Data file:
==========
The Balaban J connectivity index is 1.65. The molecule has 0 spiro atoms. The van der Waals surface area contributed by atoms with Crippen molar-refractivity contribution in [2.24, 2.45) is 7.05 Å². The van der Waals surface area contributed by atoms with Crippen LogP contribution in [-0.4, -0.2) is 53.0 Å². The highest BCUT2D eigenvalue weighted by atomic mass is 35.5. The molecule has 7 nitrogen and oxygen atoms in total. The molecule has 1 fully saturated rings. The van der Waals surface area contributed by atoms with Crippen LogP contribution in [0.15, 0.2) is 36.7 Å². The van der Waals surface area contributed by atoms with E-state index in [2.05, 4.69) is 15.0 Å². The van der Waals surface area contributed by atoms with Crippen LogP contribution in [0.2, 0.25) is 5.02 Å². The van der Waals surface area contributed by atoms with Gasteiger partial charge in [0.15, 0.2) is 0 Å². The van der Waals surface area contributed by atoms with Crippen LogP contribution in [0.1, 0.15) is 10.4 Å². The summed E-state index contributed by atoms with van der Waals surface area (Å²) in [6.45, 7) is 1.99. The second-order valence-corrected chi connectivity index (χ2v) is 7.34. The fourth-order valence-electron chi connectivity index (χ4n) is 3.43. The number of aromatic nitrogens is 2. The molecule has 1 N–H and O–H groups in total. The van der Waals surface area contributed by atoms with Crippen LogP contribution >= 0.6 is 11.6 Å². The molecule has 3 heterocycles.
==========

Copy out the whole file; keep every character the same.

The Balaban J connectivity index is 1.65. The molecule has 0 spiro atoms. The van der Waals surface area contributed by atoms with Crippen molar-refractivity contribution in [2.24, 2.45) is 7.05 Å². The van der Waals surface area contributed by atoms with Crippen LogP contribution in [-0.4, -0.2) is 53.0 Å². The highest BCUT2D eigenvalue weighted by atomic mass is 35.5. The molecule has 7 nitrogen and oxygen atoms in total. The molecule has 1 fully saturated rings. The van der Waals surface area contributed by atoms with Crippen LogP contribution in [0.15, 0.2) is 36.7 Å². The van der Waals surface area contributed by atoms with E-state index in [2.05, 4.69) is 15.0 Å². The van der Waals surface area contributed by atoms with Crippen LogP contribution in [0.2, 0.25) is 5.02 Å². The van der Waals surface area contributed by atoms with Gasteiger partial charge in [0.15, 0.2) is 0 Å². The van der Waals surface area contributed by atoms with Crippen LogP contribution in [0.1, 0.15) is 10.4 Å². The summed E-state index contributed by atoms with van der Waals surface area (Å²) in [6.45, 7) is 1.99. The second-order valence-corrected chi connectivity index (χ2v) is 7.34. The fourth-order valence-electron chi connectivity index (χ4n) is 3.43. The number of aromatic nitrogens is 2. The molecule has 1 N–H and O–H groups in total. The van der Waals surface area contributed by atoms with Crippen LogP contribution >= 0.6 is 11.6 Å². The molecule has 3 heterocycles.